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In the last 15 years, the concept of a Smart City has become a focus of public attention as an answer to emerging needs and challenges of urban areas. Fueled by the potential of ICT (information and communication technologies), cities around the world are adopting a variety of strategies to improve economic competitiveness, sustainability, social and capital attractiveness and most importantly quality of life for everyone.
There is a wide spectrum of strategies that cities can put forward to become smarter but it is not always that obvious to select those that fit their specific needs and ambitions. Decisions are often the results of important trade-offs and identifying the right balance requires cities to be fully aware of their forces and weaknesses.
There seems to be an agreement that additional literature is still welcome with respect to Smart City processes and strategies, namely to provide more guidance to cities in-search for answers in their complex task of developing their smart mobility strategy.
This White Paper builds on existing literature by providing insights on the development of smart cities collected through in-depth interviews with 5 key smart cities highlighted at the Montreal ITS World Congress 2017:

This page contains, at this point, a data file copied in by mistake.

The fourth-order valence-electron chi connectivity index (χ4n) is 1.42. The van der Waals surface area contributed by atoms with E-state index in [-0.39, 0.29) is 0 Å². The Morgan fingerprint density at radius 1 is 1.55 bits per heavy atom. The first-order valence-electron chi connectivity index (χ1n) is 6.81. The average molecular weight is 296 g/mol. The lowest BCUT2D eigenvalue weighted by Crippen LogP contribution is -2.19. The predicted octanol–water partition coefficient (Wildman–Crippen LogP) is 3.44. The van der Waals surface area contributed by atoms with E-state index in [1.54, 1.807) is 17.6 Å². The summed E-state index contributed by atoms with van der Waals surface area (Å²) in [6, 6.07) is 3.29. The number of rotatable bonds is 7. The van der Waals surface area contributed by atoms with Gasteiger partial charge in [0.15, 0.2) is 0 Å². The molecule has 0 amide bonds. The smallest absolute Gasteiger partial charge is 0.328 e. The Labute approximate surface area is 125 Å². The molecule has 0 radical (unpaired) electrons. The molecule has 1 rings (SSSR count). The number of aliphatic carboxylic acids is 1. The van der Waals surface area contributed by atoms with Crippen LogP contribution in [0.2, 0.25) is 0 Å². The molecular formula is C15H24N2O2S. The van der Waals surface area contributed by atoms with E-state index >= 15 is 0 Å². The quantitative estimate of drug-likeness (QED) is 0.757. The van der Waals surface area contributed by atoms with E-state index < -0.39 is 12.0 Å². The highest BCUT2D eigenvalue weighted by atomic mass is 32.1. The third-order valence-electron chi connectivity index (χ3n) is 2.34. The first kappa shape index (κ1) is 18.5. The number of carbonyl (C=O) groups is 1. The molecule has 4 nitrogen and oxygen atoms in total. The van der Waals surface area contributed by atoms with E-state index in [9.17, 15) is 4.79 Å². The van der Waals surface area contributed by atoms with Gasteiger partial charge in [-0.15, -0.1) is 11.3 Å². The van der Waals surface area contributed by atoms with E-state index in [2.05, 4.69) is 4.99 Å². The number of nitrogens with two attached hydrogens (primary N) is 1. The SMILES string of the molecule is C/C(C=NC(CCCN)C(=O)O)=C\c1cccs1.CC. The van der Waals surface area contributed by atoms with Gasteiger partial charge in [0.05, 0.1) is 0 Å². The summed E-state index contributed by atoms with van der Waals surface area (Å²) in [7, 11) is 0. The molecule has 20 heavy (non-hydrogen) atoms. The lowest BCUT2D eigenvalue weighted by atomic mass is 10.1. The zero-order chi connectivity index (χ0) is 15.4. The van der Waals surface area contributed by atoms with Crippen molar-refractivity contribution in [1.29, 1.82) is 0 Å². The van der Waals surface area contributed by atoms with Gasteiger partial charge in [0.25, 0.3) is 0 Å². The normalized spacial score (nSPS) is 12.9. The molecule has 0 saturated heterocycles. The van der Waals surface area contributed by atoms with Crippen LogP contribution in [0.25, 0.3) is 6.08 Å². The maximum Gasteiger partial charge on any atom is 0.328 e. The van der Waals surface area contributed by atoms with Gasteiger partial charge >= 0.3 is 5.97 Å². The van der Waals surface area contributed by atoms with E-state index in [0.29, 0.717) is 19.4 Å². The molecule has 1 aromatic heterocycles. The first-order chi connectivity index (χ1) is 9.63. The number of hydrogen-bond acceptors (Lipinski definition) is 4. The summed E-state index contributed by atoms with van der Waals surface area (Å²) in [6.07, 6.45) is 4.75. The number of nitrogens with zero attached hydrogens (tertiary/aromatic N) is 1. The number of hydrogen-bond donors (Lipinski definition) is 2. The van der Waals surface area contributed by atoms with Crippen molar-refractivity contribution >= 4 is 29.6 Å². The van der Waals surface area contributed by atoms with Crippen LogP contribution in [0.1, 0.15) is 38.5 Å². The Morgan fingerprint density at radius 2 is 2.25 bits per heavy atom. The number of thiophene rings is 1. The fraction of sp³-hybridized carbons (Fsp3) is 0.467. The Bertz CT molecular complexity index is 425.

Being labelled as a Smart City has definitely become a current trend among public organizations. However, a relevant question to ask is whether this labelling has the same meaning for all those organizations and cities around the world. The literature review and study of the 5 case studies are used to define the components of a Smart City.
Here's what a few leaders had to say:
“A Smart City is one who is responsive to his community needs in real time,
engages with the community and enables the community to engage with it.”
“A Smart City is a city that makes data driven decisions to enhance its residents
and visitors’ life.”
“A Smart City is a city which is very good in using data but a Smart City is also a
city which is using the infrastructure that they always added. So, this is not only
about the 0 and 1 but it is also about the physical structure of a city.”
Montreal - "A Smart City is a community that uses technologies and social innovations to
improve the life quality of all his citizens."
Singapore - “A smart nation is one that honors the technologies to improve the lives of the
While the definition of a Smart City still varies by the objectives and administration leading the way, a few consistent themes are prevalent.
Check our the full smart city research and white paper from ITS America to read more about each of these communities have begun to re-define their role in the development of ways to plan the future of our communities.